Another variant of this legend about embers appears in the work of the 13th-century Arab geographer, Al-Kazwini, in his cosmography. [2]   During the month of Shvat the farmers of the land of Israel gradually make the fire which warms them smaller.  On the seventh of Shvat they remove one ember from the fire, because the air is beginning to get warmer. On the fourteenth of Shvat they take out a second ember, because the water is getting warmer, and on the twenty-first of Shvat, a third ember, because the ground is also warming up.   The day after the second ember is removed, on the fifteenth of Shvat, they plant roses, Jasmine and narcissus. [3]

So we see that Rav Hai Gaon meant to explain the view of the School of Hillel, that the New Year for trees falls on the fifteenth of Shvat, and brought as evidence what he had heard from Arab farmers, that the trees begin to drink the warming water of the coming year.   This legend draws a comparison between the farmer, sleepy in winter and awakening in the month of Shvat, and the trees, dormant in winter and awakening on their New Year.   Indeed, the Torah compares trees to human beings, saying, “Are trees of the field human” (Deut. 20:19). [4]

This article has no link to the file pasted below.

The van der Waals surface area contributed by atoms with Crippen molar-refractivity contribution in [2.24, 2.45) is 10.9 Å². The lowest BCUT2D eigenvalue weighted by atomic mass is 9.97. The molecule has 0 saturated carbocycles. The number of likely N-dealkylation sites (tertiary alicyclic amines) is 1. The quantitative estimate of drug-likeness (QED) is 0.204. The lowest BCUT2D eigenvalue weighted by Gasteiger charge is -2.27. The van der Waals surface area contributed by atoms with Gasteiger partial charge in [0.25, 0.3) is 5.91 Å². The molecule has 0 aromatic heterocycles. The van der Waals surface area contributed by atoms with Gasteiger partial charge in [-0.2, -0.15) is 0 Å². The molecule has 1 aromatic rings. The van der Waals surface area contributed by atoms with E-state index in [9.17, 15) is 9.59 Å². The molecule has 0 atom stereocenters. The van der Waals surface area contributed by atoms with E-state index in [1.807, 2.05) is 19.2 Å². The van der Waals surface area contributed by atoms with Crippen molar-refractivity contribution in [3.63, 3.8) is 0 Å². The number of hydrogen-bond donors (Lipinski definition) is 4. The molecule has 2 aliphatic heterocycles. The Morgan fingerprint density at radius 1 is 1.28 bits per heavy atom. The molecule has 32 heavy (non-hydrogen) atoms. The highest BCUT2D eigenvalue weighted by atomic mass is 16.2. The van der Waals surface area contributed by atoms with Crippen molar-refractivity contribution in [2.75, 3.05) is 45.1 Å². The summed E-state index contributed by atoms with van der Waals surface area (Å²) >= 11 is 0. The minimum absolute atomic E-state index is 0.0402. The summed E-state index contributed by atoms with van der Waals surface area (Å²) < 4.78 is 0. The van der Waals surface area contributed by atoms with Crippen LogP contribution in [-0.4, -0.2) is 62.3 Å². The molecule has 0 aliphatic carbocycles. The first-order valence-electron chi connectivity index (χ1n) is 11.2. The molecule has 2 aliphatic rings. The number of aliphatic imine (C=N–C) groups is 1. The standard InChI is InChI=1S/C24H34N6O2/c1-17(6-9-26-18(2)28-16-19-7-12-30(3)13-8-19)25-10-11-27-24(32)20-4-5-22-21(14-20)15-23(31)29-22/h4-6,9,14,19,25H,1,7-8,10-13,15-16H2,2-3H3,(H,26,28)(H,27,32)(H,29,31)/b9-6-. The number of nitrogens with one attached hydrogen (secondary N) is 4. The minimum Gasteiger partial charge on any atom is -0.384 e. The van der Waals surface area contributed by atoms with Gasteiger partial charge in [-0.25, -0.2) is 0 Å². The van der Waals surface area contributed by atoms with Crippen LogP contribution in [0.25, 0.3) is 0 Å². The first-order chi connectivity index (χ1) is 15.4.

The Sages felt kindly towards trees and cared for their welfare and health.   They even said that if a tree is unhealthy, restrictions against its fruit do not apply (Tosefta, Shevi’it 1.10):   “The tree may be pruned with a knife … and neither the laws of the seventh year nor concerning the customs of the Amorites are to constitute any hindrance.”  In other words, one may paint a red mark on the unhealthy tree in order to announce that its fruit is allowed, and one may even do so during the sabbatical year and even if the gentiles do the same, or even if passersby might pray over it.